Despite these important contributions as household and forest managers, women are too often left out of decision-making processes that affect them, and remain constrained by unjust laws and practices…. Read more
By Alain Frechette
2018 was a concerning year for all who want a stable, prosperous, and healthy planet. We learned from scientists just how urgent efforts to mitigate climate change are. We saw Brazil join the growing ranks of countries headed by ultranationalist and xenophobic leaders. And, after the deadliest year on record for land and environmental defenders in 2017, we witnessed even higher levels of violence, criminalization, and persecution targeting Indigenous Peoples, local communities, and their defenders.
While there is no silver bullet for solving these problems, I remain optimistic that we can collectively find ways to address the inequality and insecurity that underpin them…. Read more
By Fany Kuiru and Paul De Wit; originally published in Devex
Around 1 in 9 people in the world — 821 million — are undernourished. After a prolonged decline, the Food and Agriculture Organization of the United Nations found that world hunger is rising once again.
The world’s food systems need to be transformed to curb this trend. Legally recognized and protected land rights for Indigenous Peoples and local communities in the developing world are a key part of revitalizing the world’s food systems. In particular, the rights of rural and Indigenous women to support diverse, local agricultural production require urgent attention…. Read more
By Omaira Bolaños; originally published in the New York Times
Like many Colombians, I have lived most of my life amid cycles of armed conflict and attempts at peace. I grew up listening to stories of violence from my family and witnessing the myriad ways it devastated groups across the country. Those who are poorest and living in rural areas have always been among the most affected by the violence…. Read more in English and in Spanish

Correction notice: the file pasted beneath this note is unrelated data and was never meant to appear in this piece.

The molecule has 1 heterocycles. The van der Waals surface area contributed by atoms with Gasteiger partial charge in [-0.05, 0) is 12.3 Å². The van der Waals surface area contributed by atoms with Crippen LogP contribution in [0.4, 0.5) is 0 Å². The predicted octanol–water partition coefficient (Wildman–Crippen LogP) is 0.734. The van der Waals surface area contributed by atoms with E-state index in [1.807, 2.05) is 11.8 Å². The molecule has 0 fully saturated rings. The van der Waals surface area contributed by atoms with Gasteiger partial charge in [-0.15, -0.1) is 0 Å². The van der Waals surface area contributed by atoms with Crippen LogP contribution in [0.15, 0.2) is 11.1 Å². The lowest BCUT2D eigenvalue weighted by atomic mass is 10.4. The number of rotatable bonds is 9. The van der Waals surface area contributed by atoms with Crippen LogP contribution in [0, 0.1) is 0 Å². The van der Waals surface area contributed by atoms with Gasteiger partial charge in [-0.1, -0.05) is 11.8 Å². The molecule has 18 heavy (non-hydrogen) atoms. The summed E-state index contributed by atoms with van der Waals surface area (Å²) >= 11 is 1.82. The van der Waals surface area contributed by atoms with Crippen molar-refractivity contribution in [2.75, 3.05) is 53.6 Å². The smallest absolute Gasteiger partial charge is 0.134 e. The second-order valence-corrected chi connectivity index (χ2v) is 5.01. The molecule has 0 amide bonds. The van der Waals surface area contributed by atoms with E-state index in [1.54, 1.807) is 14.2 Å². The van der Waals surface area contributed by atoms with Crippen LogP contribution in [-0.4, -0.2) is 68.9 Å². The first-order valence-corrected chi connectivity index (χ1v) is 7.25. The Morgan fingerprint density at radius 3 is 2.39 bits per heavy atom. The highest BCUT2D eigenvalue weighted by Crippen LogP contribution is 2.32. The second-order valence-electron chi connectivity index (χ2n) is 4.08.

By Flavie Halais; originally published in Devex
In 2006, India’s parliament passed the Forest Rights Act, or FRA—a groundbreaking legislation that recognizes the rights of forest dwellers to protect and manage forest resources.
Colonial-era laws established by the British previously granted control of India’s forests to forest departments, the government services in charge of implementing the National Forest Policy, in order to manage large-scale industrial and commercial projects. But this left local communities vulnerable to displacement, socio-economic marginalization, and their lands susceptible to environmental degradation…. Read more
By Bryson Ogden; originally published in the World Economic Forum
Ending deforestation is crucial to achieving a host of global goals, including preventing a climate crisis, sustaining rural livelihoods and preserving natural biodiversity. To this end, companies, investors, governments, civil society and communities have made ambitious commitments to reduce deforestation by 2020. These include the New York Declaration on Forests’ goal to halve natural forest loss, the Bonn Challenge to restore 150 million hectares of degraded forest, and the Consumer Goods Forum’s commitment to net zero deforestation in palm oil, soy, beef, and paper supply chains.
But companies are finding that pervasive insecurity of community land rights in the global south is making implementation difficult…. Read more
By Victoria Tauli-Corpuz; originally published in Financial Times
When I learnt that the Philippine government had accused me of being a terrorist, my immediate reaction was to hug my grandkids, fearing for their safety. Then, I started to speak out. Again.
I am the UN special rapporteur on the rights of Indigenous Peoples. My mandate is to report when communities anywhere in the world are forced to relocate, their lands uprooted, their leaders either deemed criminals or killed. Not everyone wants to hear it, but the message needs to be spread. In the Philippines, they are shooting the messengers…. Read more
By Andy White; originally published on Thomson Reuters Place
n 2017, Nepal held its first local elections in 20 years, a test of the country’s fledgling democracy after a slow recovery from civil war. Nearly 2,000 of those elected to local office were members of the Federation of Community Forestry Users Nepal (FECOFUN), a coalition representing 8.5 million Indigenous Peoples and local communities, almost a third of Nepal’s population.
This is a game-changer for both the local people who protect Nepal’s forests and for Nepal’s democracy itself. These communities will now be writing regulations that govern their resources—setting precedents for democratic forest governance in Nepal and across Asia…. Read more